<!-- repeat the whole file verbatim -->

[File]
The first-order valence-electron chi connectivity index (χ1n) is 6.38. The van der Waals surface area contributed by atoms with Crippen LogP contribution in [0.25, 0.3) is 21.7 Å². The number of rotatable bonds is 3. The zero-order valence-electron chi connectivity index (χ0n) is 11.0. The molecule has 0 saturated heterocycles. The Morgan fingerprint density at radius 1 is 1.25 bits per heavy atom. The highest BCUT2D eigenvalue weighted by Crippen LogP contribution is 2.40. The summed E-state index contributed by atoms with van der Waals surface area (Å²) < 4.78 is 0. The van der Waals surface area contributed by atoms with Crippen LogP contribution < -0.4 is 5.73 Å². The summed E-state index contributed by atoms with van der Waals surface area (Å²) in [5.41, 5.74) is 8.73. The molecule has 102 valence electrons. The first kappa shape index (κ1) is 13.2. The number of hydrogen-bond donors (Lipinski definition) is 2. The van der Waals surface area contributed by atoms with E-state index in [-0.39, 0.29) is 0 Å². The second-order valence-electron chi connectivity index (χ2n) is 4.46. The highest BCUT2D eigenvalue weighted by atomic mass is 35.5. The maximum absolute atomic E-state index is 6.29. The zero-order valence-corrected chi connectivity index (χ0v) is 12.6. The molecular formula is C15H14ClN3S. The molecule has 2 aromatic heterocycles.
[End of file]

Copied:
The first-order valence-electron chi connectivity index (χ1n) is 6.38. The van der Waals surface area contributed by atoms with Crippen LogP contribution in [0.25, 0.3) is 21.7 Å². The number of rotatable bonds is 3. The zero-order valence-electron chi connectivity index (χ0n) is 11.0. The molecule has 0 saturated heterocycles. The Morgan fingerprint density at radius 1 is 1.25 bits per heavy atom. The highest BCUT2D eigenvalue weighted by Crippen LogP contribution is 2.40. The summed E-state index contributed by atoms with van der Waals surface area (Å²) < 4.78 is 0. The van der Waals surface area contributed by atoms with Crippen LogP contribution < -0.4 is 5.73 Å². The summed E-state index contributed by atoms with van der Waals surface area (Å²) in [5.41, 5.74) is 8.73. The molecule has 102 valence electrons. The first kappa shape index (κ1) is 13.2. The number of hydrogen-bond donors (Lipinski definition) is 2. The van der Waals surface area contributed by atoms with E-state index in [-0.39, 0.29) is 0 Å². The second-order valence-electron chi connectivity index (χ2n) is 4.46. The highest BCUT2D eigenvalue weighted by atomic mass is 35.5. The maximum absolute atomic E-state index is 6.29. The zero-order valence-corrected chi connectivity index (χ0v) is 12.6. The molecular formula is C15H14ClN3S. The molecule has 2 aromatic heterocycles.